We spoke with Henry Ivry, Lead Full Stack Engineer at Unqork, to learn about what it’s like to build a no-code platform from the ground up.
What is your role at Unqork and what’s a typical day like?
Where were you before you joined Unqork?
Right before Unqork, I took a year off to travel all over Europe for about seven months. I’d been working as a product manager at NBCUniversal. I had worked as a software engineer before being a product manager, so when I got back to New York I ended up going back to engineering and found my way to Unqork.
Did you have any experience with no-code before coming to Unqork?
No, not really. I had played around with some no-code platforms and drag-and-drop builders before, but I wasn’t super excited about the experiences they offered. They were good for certain things like creating small websites, but they weren’t necessarily tools you could use to create complex functions like rules engines.
"I think where the Unqork platform really shines is that it gives you the ability to get really granular with your rules and your data, and that emphasis is really appealing to me as an engineer."
So what’s special about the Unqork platform?
I think where the Unqork platform really shines is that it gives you the ability to get really granular with your rules and your data, and that emphasis is really appealing to me as an engineer. A lot of other no-code platforms are really focused on the UI and they might have some ways of manipulating data, but they don’t come close to where we go in that regard. That’s what makes Unqork so great for the enterprise. Where else are you going to get that level of control without needing the help of a bunch of engineers and data scientists?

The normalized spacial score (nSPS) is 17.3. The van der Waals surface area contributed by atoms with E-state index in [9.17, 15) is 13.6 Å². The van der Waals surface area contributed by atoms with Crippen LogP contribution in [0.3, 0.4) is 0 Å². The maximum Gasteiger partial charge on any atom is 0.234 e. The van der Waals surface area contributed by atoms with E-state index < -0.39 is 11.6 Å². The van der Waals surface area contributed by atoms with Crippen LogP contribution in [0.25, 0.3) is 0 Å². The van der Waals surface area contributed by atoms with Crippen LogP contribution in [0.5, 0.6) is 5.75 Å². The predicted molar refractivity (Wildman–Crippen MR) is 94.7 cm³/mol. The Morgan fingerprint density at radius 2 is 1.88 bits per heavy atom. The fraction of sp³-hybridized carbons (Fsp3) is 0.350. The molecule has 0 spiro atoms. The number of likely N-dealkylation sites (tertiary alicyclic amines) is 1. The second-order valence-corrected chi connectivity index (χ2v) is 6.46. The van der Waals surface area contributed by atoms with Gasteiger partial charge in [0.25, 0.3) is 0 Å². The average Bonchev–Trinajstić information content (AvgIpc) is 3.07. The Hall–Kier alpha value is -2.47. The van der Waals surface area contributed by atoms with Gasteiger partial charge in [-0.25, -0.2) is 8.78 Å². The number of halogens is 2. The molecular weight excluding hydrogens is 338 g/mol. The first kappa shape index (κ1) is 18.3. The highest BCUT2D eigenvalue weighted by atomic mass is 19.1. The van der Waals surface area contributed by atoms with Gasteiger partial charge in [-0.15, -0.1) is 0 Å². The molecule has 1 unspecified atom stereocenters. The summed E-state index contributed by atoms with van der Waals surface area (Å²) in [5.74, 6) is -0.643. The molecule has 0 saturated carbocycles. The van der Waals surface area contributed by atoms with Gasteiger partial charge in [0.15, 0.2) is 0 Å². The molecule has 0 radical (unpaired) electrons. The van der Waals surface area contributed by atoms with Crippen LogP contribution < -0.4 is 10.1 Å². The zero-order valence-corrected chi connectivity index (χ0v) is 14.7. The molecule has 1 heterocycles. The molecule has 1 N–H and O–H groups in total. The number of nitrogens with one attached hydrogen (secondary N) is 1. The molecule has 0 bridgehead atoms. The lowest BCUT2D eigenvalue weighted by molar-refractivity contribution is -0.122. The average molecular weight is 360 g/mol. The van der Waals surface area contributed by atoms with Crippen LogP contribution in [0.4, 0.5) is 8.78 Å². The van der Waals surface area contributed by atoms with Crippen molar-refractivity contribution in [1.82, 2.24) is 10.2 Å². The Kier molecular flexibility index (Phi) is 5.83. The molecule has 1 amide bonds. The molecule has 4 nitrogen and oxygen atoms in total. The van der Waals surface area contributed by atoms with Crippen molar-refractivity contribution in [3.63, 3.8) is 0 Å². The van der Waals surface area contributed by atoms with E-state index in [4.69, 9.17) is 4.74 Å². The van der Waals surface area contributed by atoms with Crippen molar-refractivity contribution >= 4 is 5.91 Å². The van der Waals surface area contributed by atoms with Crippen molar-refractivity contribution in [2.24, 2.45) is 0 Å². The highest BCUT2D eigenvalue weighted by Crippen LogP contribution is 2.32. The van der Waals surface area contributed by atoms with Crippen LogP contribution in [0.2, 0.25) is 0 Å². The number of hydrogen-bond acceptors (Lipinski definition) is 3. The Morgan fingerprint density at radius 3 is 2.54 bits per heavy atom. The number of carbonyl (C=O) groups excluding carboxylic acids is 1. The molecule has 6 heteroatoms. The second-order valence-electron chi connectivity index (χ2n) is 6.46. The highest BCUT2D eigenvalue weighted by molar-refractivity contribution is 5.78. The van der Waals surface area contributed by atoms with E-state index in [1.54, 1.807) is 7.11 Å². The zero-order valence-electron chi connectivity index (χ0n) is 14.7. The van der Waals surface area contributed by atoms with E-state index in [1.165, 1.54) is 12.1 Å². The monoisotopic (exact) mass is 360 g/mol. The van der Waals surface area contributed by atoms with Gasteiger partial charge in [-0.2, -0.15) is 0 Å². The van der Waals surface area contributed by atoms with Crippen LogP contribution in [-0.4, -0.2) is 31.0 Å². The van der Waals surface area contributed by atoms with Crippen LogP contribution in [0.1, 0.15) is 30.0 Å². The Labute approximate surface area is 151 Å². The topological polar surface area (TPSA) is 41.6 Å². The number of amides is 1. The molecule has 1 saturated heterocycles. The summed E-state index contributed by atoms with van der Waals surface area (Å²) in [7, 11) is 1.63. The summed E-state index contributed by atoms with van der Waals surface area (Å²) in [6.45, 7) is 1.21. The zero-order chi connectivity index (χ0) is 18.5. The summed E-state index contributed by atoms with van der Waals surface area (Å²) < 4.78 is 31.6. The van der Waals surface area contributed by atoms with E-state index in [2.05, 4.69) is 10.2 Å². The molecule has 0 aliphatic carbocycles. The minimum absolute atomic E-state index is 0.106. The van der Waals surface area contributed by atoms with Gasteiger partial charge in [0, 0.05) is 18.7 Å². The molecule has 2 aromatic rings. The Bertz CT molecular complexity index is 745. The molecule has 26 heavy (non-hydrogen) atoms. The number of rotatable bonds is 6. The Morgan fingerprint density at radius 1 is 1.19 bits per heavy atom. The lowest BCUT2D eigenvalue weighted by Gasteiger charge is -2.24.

Can you tell us about what projects you’re working on now?
I’ve been working on revamping some of our architecture on the front-end. This project has been a few months in the making and there’s not necessarily anything shiny for the user at the end of it, but it’s a really necessary move for our infrastructure.
What’s it like to be an engineer using code to create a platform that ultimately works to eliminate code in the app development process? Do you ever worry that no-code will replace code altogether?
I think the code vs. no-code problem is a really interesting one that Unqork is trying to solve in an elegant way. It doesn’t feel like I’m replacing myself or making myself redundant at all—I know that there will always be a place for engineers.
I think it’s really awesome to be able to build a tool for people who don’t plan on being software engineers but want to create products that have really complex rules. You have to think: “How do I give them control over the code that we build for them?” That’s not something you often think about as an engineer—you think about delivering elegant code to solve a bunch of problems, but not necessarily how to give control to people who don’t know how to code. It’s a fun thing to do and a really cool problem to solve.
As a software engineer who works to build a no-code platform, can you tell us a bit about the value of knowing how to work with both code and no-code? For people who don’t have experience with either, do you have a recommendation on where to start?